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Squirrels are among the most common animals on the planet, with more than 279 species worldwide in habitats ranging from city parks to forests. These small animals use a variety of complex signals to communicate with each other, including visual cues, scent and complex vocalizations.
Vocal signals are a major component of squirrel communication; they fall into four main categories: nesting, mating, aggressive, and warning calls. Baby squirrels use small cries to call for their mother, and a male squirrel chasing a female during mating season will use a series of calls that sound like sneezes to get her attention. A severely frightened squirrel will let out a small, shrill scream, while a squirrel under threat may warn each other with a number of sounds that vary depending on the present danger or intrusion in their territory.
Squirrels are distinguishable from other rodents by their large, fluffy tails, which serve a number of purposes, from temperature regulation to visual distraction when facing predators. A ground squirrel confronted by a rattlesnake will wave his tails back and forth in an effort to intimidate or confuse the snake by creating the illusion of a bigger body mass through rapid tail movements. A squirrel may also rapidly shake his tail when upset or frightened.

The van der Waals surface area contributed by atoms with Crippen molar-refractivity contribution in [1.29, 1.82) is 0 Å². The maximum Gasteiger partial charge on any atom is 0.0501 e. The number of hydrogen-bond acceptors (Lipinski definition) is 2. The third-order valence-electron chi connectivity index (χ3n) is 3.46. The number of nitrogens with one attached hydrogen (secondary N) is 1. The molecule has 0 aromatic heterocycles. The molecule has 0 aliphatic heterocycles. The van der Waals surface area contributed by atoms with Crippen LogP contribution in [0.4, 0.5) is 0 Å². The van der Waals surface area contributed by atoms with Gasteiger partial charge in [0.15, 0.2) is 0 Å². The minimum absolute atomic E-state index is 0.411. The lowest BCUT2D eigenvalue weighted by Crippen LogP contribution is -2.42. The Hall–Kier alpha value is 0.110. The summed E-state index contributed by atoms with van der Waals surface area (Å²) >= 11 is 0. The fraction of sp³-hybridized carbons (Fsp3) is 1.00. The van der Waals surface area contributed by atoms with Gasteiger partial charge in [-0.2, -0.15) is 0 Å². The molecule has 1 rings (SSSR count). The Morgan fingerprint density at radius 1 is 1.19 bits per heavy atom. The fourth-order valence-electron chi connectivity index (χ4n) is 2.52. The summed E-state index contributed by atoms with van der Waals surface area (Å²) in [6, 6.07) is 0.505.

In addition to shaking and waving his tail, a squirrel uses body language to convey his state of emotion. An erect or relaxed posture is an indication of alertness; foot-stomping accompanying tail-thrashing is indicative of facing down an enemy.
Much like dogs, squirrels use scent to mark their territory and leave clues for other squirrels who may wander by. They deposit scents by rubbing cheeks or scent glands on trees, usually after gnawing on the bark or on exposed roots. The scents that squirrels leave behind can indicate territory boundaries, stress levels, social hierarchies within the territory and reproductive availability.
- Animal Diversity Web; Sciuridae: Emily McBride Brown; Alexandra Michelle Peri; Nicole Ann Santarosa
- New York Times; Nut? What Nut? The Squirrel Outwits to Survive; Natalie Angier
- Washington Department of Fish and Wildlife: Tree Squirrels
- Proceedings of the National Academy of Sciences; Feeling the Heat: Ground Squirrels Heat Their Tails to Discourage Rattlesnake Attack; Daniel T. Blumstein
- Nature Center Magazine: Ten Questions: Tree Squirrels
- Adirondack Ecological Center: Gray Squirrel
- Wild Mammals of North America: Biology, Management, and Conservation; George A. Feldhamer et al.
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